“We just have to look around to see that it’s obvious that we’re all slightly different — the way we look, the way we walk,” says Dr. Dunbar. “With the robot, for the first time, we’re able to look and investigate and say that your skeleton is actually slightly differently shaped than my skeleton, versus another patient’s. And previously, we might have been aware of that, but we weren’t able to impute that into a surgical plan and say, ‘what am I going to do differently?’”
The robot allows the surgeon to use 3D-imaging to plan the exact placement of an implant within the skeleton.
“My hope is that robotic surgeries will allow us to take individual patients and perform an operation that’s specific to them and know beforehand that we’re going to be able to get the best-possible result,” says Dr. Richardson.
This is the true intent of Nova Scotia Health’s innovation team.
“We look for ways to support clinicians to be able to provide quality care using the latest technology in the market, paired with a research program to continually support learning,” says Brittney MacKinnon, Director of Innovation with Nova Scotia Health.
Dr. Janie Wilson says the robot is, “the missing piece that now allows us to do the type of research that we would really like to do to help Nova Scotians.”
“We’ve been running research studies for years that have combined things like instrumented gait analysis — where we can monitor the three-dimensional movement and forces on a person’s joints as they move — with precise implant imaging and data modelling,” she says.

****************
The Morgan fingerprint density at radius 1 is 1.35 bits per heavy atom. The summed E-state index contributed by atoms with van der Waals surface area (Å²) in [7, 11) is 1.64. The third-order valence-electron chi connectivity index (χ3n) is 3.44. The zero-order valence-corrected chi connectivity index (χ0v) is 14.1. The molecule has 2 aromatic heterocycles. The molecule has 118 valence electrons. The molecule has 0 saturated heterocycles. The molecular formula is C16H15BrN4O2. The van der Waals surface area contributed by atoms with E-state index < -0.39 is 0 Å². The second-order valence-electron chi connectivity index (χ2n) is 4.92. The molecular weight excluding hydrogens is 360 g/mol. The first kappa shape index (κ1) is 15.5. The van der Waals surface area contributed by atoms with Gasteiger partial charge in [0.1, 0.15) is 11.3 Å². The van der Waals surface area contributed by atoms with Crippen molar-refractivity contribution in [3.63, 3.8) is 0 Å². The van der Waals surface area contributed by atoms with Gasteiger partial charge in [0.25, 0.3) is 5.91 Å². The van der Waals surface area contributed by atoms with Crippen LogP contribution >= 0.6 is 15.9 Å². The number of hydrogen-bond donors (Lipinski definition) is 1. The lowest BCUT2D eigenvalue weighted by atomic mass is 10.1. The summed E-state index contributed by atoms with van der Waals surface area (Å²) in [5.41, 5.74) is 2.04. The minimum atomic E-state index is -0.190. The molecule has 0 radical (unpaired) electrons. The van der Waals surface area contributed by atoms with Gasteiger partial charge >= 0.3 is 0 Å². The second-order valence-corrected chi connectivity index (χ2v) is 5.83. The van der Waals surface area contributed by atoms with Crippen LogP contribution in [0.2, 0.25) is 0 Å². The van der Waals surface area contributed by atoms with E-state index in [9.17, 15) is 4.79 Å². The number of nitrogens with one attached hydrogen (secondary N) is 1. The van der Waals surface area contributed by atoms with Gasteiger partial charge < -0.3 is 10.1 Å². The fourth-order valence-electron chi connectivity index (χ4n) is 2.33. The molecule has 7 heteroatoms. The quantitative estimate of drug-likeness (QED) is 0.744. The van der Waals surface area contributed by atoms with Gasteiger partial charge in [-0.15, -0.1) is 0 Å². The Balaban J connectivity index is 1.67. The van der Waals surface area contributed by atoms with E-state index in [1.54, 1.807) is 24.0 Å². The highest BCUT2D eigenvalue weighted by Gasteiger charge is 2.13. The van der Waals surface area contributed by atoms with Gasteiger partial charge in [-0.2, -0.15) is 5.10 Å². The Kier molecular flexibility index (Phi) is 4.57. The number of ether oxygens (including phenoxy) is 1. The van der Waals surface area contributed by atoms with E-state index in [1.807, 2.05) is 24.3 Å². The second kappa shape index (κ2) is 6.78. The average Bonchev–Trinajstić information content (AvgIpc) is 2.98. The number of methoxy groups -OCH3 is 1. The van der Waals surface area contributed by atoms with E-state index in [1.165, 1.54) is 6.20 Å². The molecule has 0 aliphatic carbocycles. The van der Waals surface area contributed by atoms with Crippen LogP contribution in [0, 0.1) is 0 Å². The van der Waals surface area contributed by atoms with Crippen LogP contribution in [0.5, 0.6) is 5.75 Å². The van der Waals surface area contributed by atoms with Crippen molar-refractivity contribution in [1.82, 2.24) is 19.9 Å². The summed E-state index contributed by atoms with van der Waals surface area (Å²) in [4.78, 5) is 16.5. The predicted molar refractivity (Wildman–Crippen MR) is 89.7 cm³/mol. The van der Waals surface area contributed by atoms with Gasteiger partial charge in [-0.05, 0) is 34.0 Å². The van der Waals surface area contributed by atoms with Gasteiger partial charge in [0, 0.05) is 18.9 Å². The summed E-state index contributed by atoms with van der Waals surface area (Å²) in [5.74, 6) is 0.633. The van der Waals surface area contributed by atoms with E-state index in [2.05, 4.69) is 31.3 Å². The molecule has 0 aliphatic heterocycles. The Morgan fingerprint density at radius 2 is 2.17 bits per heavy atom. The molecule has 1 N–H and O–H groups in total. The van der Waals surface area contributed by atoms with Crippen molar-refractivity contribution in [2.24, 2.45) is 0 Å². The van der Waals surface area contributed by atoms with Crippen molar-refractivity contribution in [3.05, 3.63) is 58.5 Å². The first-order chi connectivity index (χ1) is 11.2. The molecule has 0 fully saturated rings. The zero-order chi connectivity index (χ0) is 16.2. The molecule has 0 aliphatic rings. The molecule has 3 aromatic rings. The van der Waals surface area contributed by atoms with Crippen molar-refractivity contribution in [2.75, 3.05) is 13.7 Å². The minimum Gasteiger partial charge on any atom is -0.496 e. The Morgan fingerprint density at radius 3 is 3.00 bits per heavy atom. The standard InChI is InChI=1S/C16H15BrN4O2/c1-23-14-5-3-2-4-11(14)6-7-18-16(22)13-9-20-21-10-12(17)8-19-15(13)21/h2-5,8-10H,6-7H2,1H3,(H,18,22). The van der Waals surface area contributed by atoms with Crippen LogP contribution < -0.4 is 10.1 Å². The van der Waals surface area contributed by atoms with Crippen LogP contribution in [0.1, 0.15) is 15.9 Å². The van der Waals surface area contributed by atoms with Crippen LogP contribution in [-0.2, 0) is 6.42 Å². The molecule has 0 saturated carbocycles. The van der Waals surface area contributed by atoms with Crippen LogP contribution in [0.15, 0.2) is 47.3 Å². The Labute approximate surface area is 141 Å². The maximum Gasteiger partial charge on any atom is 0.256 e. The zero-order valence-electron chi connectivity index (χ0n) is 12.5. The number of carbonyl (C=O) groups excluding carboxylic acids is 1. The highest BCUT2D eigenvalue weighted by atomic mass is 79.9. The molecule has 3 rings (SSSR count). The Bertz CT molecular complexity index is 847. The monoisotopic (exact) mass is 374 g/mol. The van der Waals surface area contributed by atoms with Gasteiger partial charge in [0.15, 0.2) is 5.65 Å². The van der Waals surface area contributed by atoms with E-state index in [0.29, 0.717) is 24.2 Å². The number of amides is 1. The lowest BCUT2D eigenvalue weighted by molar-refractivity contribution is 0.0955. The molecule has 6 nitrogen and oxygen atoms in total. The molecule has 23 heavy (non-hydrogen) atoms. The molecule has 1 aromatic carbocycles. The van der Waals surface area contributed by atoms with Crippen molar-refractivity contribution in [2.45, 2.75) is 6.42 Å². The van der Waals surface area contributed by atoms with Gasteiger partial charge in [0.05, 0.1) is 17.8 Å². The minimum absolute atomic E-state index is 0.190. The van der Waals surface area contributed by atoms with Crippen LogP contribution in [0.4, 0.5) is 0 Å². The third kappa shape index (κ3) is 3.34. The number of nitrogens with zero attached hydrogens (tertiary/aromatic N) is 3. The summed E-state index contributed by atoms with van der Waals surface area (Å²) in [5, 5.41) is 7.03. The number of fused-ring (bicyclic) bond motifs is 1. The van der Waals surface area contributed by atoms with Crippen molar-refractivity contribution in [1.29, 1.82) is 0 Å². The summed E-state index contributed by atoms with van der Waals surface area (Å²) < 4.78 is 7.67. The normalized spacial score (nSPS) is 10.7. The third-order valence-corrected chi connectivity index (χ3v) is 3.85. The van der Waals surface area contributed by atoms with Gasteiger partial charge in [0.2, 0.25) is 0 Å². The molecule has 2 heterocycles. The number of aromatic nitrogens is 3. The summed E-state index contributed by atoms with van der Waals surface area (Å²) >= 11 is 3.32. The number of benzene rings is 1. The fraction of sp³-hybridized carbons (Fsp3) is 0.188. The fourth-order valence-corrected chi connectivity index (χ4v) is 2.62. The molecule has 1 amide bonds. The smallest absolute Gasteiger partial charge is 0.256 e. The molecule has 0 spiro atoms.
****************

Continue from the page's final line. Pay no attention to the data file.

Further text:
“We’ve developed an ecosystem that brings biomedical technology and clinical studies together to understand particular aspects of patient outcomes that aren’t possible without that technology. The robotic technology will now allow us to leverage the knowledge we’ve developed from years of research, by allowing us to develop and validate precise surgical plans that are specific to the needs, the anatomy and the function of the individual patient.”
The QEII teams have also worked with Radiostereometric Analysis (RSA), a technology that monitors an implant, as well as how it moves, within the bone after surgery.
All of these pieces fit together to create a centre of excellence at Nova Scotia Health, meaning that the QEII can finally have its moment as a true leader in orthopaedic care.
If you or a loved one are on a knee or hip surgery list, don’t fret — you will still receive top-notch care today at the QEII.
“Knee and hip replacement surgery are some of the best surgeries ever developed and are remarkable in terms of how far we’ve come with the technology,” Dr. Dunbar says. “And what we’re talking about now is breaking through a glass ceiling and going to the next level.”
For more about the QEII’s surgical orthopaedic robot, visit QE2Foundation.ca/orthorobot.
Nova Scotia Health’s Research, Innovation and Discovery portfolio is leading the transformation of health care delivery to improve the health of all Nova Scotians with innovation initiatives that deliver high-impact health care solutions through strategic partnerships with clinical champions, industry, healthcare foundations, governments and academic partners.